Differences between primitive and Wrapper classes

  1. Declaration
    • for primitive types, variables are declared e.g. int i = 0;
    • for wrapper types, a wrapper class has to be instantiated e.g; Integer i = new Integer(1);
  2. Assignment of null value
    • primitives don’t have a null value. (e,g. when declaring a variable, that usually cannot have a negative value is initialized with -1 as to know that the value comes from a declaration rather than computation)
    • wrapper classes can be initialized will null e.g. Integer i = null;. But this makes the program vulnerable to NullPointerException(a billion dollar mistake)
  3. Collections
    • primitives cannot be inserted into collections
    • only wrapper types can be inserted into collections.
  4. Memory
    • primitives takes less memory
    • Wrapper classes have the primitive values and in addition have the other overheads that lead to more memory consumption

Some other things that need to be considered here are  autoboxing . We will discuss it in next question.

Next thing that you should know is that BigDecimal and BigInteger are wrapper classes  but are not primitive wrapper classes. These are immutable wrapper classes

Q) What is autoboxing?

In java a an int type can be assigned directly to the Integer wrapper class.

int i = 1;
Integer iWrapper = i;

Behind this assignment Java creates an Integer object from the int type. That is called autoboxing.  I have written and article about autoboxing and it also gives the various things that should be known to a developer, please read Autoboxing.

Q) Where can you put keywords final and static and what do they do?

 final keyword is used to define a primitive variable as immutable. Once a variable has been declared final, it is not allowed to assign anything to that variable. The variable can no longer be changed. Why i did not say that it makes the variable immutable? Because the objects can be changed by the methods exposed by an object so the objects are still mutable. But the primitive variables cannot be changed except by assigning them to some value. So by defining them as final they become immutable. A final variable can be initialized on declaration or within a constructor. A final variable that is not initialized on declaration is called blank final. Anonymous inner classes declared within a method can only access the final variables available in the method scope.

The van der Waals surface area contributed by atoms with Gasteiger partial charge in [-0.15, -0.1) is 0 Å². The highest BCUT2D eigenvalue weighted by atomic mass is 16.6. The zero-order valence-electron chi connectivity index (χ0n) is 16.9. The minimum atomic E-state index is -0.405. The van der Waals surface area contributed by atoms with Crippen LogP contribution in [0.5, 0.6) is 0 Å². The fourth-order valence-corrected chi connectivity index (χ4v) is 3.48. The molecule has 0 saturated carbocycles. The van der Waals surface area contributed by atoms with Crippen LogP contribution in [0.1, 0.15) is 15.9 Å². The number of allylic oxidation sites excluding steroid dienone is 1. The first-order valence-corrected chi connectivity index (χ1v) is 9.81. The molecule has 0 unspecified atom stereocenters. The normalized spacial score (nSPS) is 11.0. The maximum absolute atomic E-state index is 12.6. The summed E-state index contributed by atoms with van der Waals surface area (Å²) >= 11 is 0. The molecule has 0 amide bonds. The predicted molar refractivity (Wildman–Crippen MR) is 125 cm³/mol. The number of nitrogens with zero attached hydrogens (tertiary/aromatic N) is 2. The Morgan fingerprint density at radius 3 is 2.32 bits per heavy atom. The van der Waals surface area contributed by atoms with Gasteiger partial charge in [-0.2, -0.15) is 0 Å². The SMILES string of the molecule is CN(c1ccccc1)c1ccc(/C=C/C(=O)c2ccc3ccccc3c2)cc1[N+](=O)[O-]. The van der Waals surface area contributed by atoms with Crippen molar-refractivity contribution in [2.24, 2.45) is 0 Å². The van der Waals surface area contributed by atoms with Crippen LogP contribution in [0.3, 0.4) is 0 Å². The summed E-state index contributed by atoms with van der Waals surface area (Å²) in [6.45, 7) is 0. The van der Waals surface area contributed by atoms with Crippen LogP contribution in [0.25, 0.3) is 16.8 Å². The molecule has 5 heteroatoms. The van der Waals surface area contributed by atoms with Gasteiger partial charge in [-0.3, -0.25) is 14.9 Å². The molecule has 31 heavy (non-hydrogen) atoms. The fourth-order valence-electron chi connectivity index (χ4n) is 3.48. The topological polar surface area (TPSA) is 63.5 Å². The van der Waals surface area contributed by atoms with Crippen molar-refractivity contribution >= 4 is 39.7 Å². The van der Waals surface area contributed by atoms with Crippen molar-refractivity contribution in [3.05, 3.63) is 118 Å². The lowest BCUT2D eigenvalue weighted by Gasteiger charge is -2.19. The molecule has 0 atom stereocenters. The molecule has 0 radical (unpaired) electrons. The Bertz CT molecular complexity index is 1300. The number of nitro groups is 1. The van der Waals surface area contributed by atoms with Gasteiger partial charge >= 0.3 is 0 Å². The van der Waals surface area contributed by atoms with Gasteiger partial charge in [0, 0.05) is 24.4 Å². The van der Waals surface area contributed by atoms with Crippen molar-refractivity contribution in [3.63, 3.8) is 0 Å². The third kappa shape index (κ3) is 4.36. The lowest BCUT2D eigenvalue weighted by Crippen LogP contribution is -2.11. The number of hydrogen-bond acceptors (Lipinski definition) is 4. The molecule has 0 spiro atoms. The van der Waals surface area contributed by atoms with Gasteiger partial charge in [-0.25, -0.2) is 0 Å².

final keyword can be used with a method and a class. A final method can not be overriding by a subclass. A final class can’t be inherited by any class. java.lang.String is a final class.

static keyword on a variable declares that variable belongs to a class rather than instance of that class. So only one instance of static field exists.  static keyword on a method means that the methods belongs to a class. A static method is available without creating an instance of class and can be invoked by ClassName.staticMethod(). Static methods cannot access the fields of the class unless the fields are marked as static. Fields can be accessed via an instance of the class. static keyword can also be used with an import to import a static method or a static field of another class.

Q) Access modifiers in Java.

Access modifiers are used to determine who can access a class, method or a member of a class. There are two levels of access control.

  1. Top Level class :  A top level class can have  either
    1. public : accessible to anyone.
    2. package private(no modifier): accessible only to the package level classes
  2. Members of class : At member level there are four types of access modifiers. A class has access to all its members independent of the modifier.
    1. public: accessible to everyone
    2. protected : accessible to the package and the subclasses
    3. package private(no modifier): only accessible within the same package as the class
    4. private : only accessible within the class and noone else.

Q) Difference between String and StringBuilder / StringBuffer.

To represent a string literals like “Hello” in java a String class is used. The String class is a sequence of characters. The String class is immutable. I have disussed  why string is immutable? The String class provides various method to concatenate, substring or creating a copy of the String. All these methods do not modify the String but they all return a new String. A String represents a string in UTF-16 format.

StringBuilder is a mutable object and can be used for creating strings. A StringBuilder has append method to create a string and append any String to the existing String. To change a String object, you need to create a new one. StringBuilder can append to strings without creating new objects and hence has a better performance. See my post for String vs StringBuilder vs stringBuffer performance.

StringBuffer has exactly the same properties as Stringbuilder but the only differnce between the two is that StringBuffer is safe to use in mutithreaded environment as StringBuffer is synchronized. So it is advised to use StringBuilder in a single threaded environment so to have a performance benefit over StringBuffer.

Q) Difference between interface and abstract class.

interface is a contract. Till java 8 no implementation was allowed in interfaces but with java 8 default methods interfaces can also have implementation in methods.In Interface all the methods take the same access modifier as declared for the interface. Any class implementing a interface has to implement all the methods from the interface except the default methods. A class can implement more than one interface.

Abstract class is a class that can have abstract methods that have no implementation and can also have methods that have implementation.  Only the method declared have to be implemented by the extending class. Since java doesn’t allow multiple inheritance of classes, a class can only extend one abstract class.